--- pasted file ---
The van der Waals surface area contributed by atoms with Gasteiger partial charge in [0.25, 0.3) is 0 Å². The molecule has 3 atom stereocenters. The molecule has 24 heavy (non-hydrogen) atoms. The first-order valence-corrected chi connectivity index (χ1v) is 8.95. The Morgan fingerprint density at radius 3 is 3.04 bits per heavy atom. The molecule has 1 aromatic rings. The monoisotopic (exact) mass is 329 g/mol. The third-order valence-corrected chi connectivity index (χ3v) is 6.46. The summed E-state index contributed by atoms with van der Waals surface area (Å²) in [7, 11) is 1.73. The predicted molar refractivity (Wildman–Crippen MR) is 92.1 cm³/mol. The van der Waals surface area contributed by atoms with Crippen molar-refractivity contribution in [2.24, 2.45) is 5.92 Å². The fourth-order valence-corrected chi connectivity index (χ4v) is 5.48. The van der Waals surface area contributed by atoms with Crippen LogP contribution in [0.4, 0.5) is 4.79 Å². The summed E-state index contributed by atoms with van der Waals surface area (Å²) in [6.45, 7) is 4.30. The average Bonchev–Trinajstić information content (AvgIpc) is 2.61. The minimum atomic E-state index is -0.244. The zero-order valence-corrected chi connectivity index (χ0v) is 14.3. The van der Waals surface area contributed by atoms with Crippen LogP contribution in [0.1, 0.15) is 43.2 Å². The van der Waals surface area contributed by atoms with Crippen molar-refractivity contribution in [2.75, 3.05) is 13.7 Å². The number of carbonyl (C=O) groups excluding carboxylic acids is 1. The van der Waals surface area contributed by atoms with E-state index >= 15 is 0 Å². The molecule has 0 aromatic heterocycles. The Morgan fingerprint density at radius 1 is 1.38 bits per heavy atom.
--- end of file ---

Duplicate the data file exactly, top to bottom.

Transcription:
The van der Waals surface area contributed by atoms with Gasteiger partial charge in [0.25, 0.3) is 0 Å². The molecule has 3 atom stereocenters. The molecule has 24 heavy (non-hydrogen) atoms. The first-order valence-corrected chi connectivity index (χ1v) is 8.95. The Morgan fingerprint density at radius 3 is 3.04 bits per heavy atom. The molecule has 1 aromatic rings. The monoisotopic (exact) mass is 329 g/mol. The third-order valence-corrected chi connectivity index (χ3v) is 6.46. The summed E-state index contributed by atoms with van der Waals surface area (Å²) in [7, 11) is 1.73. The predicted molar refractivity (Wildman–Crippen MR) is 92.1 cm³/mol. The van der Waals surface area contributed by atoms with Crippen molar-refractivity contribution in [2.24, 2.45) is 5.92 Å². The fourth-order valence-corrected chi connectivity index (χ4v) is 5.48. The van der Waals surface area contributed by atoms with Crippen LogP contribution in [0.4, 0.5) is 4.79 Å². The summed E-state index contributed by atoms with van der Waals surface area (Å²) in [6.45, 7) is 4.30. The average Bonchev–Trinajstić information content (AvgIpc) is 2.61. The minimum atomic E-state index is -0.244. The zero-order valence-corrected chi connectivity index (χ0v) is 14.3. The van der Waals surface area contributed by atoms with Crippen LogP contribution in [0.1, 0.15) is 43.2 Å². The van der Waals surface area contributed by atoms with Crippen molar-refractivity contribution in [2.75, 3.05) is 13.7 Å². The number of carbonyl (C=O) groups excluding carboxylic acids is 1. The van der Waals surface area contributed by atoms with E-state index >= 15 is 0 Å². The molecule has 0 aromatic heterocycles. The Morgan fingerprint density at radius 1 is 1.38 bits per heavy atom.